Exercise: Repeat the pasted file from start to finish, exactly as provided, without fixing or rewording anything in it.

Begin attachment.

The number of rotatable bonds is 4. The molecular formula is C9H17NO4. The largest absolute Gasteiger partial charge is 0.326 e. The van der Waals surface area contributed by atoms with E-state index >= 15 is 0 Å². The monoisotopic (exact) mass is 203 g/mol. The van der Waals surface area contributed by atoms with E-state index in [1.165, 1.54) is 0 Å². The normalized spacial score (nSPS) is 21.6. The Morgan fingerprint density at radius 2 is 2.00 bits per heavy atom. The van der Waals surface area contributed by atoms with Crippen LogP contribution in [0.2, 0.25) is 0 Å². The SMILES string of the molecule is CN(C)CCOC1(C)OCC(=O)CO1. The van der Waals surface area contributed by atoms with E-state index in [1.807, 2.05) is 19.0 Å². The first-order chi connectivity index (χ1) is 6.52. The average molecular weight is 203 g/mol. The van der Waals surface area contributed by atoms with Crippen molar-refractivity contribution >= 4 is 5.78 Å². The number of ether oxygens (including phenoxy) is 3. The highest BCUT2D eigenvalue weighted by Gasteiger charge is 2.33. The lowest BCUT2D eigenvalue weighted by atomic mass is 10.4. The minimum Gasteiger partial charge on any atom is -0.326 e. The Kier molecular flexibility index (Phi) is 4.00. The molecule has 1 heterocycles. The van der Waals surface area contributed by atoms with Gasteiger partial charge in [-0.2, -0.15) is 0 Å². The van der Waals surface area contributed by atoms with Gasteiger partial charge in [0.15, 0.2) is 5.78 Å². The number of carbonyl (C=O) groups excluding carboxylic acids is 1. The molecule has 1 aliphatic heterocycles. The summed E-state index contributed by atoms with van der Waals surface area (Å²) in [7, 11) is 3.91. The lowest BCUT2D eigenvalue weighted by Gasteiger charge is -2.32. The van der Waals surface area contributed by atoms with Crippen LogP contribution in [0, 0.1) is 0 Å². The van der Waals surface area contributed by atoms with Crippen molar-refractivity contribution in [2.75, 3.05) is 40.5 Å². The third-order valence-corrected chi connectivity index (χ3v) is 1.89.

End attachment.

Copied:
The number of rotatable bonds is 4. The molecular formula is C9H17NO4. The largest absolute Gasteiger partial charge is 0.326 e. The van der Waals surface area contributed by atoms with E-state index >= 15 is 0 Å². The monoisotopic (exact) mass is 203 g/mol. The van der Waals surface area contributed by atoms with E-state index in [1.165, 1.54) is 0 Å². The normalized spacial score (nSPS) is 21.6. The Morgan fingerprint density at radius 2 is 2.00 bits per heavy atom. The van der Waals surface area contributed by atoms with Crippen LogP contribution in [0.2, 0.25) is 0 Å². The SMILES string of the molecule is CN(C)CCOC1(C)OCC(=O)CO1. The van der Waals surface area contributed by atoms with E-state index in [1.807, 2.05) is 19.0 Å². The first-order chi connectivity index (χ1) is 6.52. The average molecular weight is 203 g/mol. The van der Waals surface area contributed by atoms with Crippen molar-refractivity contribution >= 4 is 5.78 Å². The number of ether oxygens (including phenoxy) is 3. The highest BCUT2D eigenvalue weighted by Gasteiger charge is 2.33. The lowest BCUT2D eigenvalue weighted by atomic mass is 10.4. The minimum Gasteiger partial charge on any atom is -0.326 e. The Kier molecular flexibility index (Phi) is 4.00. The molecule has 1 heterocycles. The van der Waals surface area contributed by atoms with Gasteiger partial charge in [-0.2, -0.15) is 0 Å². The van der Waals surface area contributed by atoms with Gasteiger partial charge in [0.15, 0.2) is 5.78 Å². The number of carbonyl (C=O) groups excluding carboxylic acids is 1. The molecule has 1 aliphatic heterocycles. The summed E-state index contributed by atoms with van der Waals surface area (Å²) in [7, 11) is 3.91. The lowest BCUT2D eigenvalue weighted by Gasteiger charge is -2.32. The van der Waals surface area contributed by atoms with Crippen LogP contribution in [0, 0.1) is 0 Å². The van der Waals surface area contributed by atoms with Crippen molar-refractivity contribution in [2.75, 3.05) is 40.5 Å². The third-order valence-corrected chi connectivity index (χ3v) is 1.89.